Discover Opportunity


Being awarded the scholarship helped set Bock up for long term success, especially as someone who was new to the industry. 


“[The scholarship] not only made me aware of CREF, but it also made me aware of I-CAR.” Bock says. “I didn’t realize there were all these other aspects to collision repair other than writing estimates, doing damage appraising, or working on the vehicle. I had no concept that there was this whole other avenue of employment opportunity.”


It’s this kind of thinking that helped get Bock from starting at I-CAR as an Instructional Designer to where she is today as an Senior Associate, Industry Technical Relations.


“I realized I could use my education to learn about writing curriculum and helping out the industry from a whole other angle,” Bock says.


In her current role, she fields incoming phone calls and emails for “Ask I-CAR” from technicians and insurance professionals inquiring about what can and can’t be done in regards to effective collision repair. 


When Bock initially started with I-CAR, she was immediately intent on giving back to CREF, the program that had helped her so much. 


“As soon as I found out you could do an automatic check withdrawal for donation each pay period, I said sign me up. I wanted to be able to keep paying it forward.” Bock says. “For the first time in my life I had gotten a college education that moved me forward confidence-wise and it put me on a new career path. I just want to make sure there are still funds going to CREF to help other students that want to go into collision repair, but they’re lacking the funds or they need the help.”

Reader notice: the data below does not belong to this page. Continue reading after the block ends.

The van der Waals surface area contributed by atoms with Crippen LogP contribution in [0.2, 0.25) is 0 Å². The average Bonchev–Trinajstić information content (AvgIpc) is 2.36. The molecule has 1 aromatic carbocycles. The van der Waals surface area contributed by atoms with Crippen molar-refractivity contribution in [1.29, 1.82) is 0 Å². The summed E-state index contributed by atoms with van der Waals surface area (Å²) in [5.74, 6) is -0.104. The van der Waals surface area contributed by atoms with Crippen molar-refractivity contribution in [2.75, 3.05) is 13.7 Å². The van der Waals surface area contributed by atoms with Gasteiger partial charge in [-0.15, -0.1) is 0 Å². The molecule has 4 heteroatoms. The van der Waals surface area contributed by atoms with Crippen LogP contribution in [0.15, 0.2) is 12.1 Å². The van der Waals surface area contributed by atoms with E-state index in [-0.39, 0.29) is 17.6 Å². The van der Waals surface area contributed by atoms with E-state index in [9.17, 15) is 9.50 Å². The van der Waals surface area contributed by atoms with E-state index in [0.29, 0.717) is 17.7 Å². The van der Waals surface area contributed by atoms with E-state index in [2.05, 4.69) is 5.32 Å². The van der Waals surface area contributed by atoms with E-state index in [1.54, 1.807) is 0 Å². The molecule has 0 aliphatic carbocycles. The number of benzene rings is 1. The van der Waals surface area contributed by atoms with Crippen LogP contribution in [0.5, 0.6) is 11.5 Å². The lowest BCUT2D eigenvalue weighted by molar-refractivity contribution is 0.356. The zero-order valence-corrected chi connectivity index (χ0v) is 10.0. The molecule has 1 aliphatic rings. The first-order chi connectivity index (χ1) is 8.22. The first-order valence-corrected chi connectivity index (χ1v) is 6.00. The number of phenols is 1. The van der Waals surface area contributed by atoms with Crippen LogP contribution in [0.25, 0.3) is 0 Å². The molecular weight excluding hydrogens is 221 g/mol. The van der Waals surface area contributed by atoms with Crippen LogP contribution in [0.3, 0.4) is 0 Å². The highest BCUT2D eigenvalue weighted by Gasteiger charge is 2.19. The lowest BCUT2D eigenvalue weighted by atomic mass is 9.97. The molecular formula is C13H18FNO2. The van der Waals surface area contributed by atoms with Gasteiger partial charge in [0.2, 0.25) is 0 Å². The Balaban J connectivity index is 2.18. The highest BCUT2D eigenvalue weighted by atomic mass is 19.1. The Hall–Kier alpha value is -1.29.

Paying it forward is something that Bock is proud to do, especially considering the current labor climate. She wants others to feel inspired to pursue collision repair, even as changes in vehicle technology and repair procedures pose new challenges and new ways of thinking. 


“It's going to be challenging. But, it's going to be a really worthwhile profession to get into.” Bock says. “It’s never the same, which is fantastic, as you will never end up bored.” 


Pave the Path Ahead


Given the right amount of support, enthusiasm and encouragement, Bock believes in a bright future for recruiting collision repair professionals. 


Her perspective has allowed her to see all of the strengths that an individual can bring into the field, even if they don’t have any prior experience. Through her education, her scholarship opportunity and most importantly her determination, she has established a successful career. 


Bock is a shining example of the talent to be found outside of the industry bubble, and as we face a future that is more technology-oriented, looking from the outside in may be the best route. 


“It sounds so cliche but just because that’s how it’s always been done, that doesn’t mean that’s how you [have to] do it now.” Bock says. 


Bock knows a thing or two about breaking with tradition as well. She is a woman in a mostly male dominated field making a mark that lasts while inspiring and impacting those who will come after her. 


“No matter what you’re doing in life, you’ve got to prove that you know what you’re doing.” Bock says. “One of my favorite phone calls I got was from a gentleman who said; ‘They let ladies do this?’ and I laughed and said; ‘Yes, yes they do.’”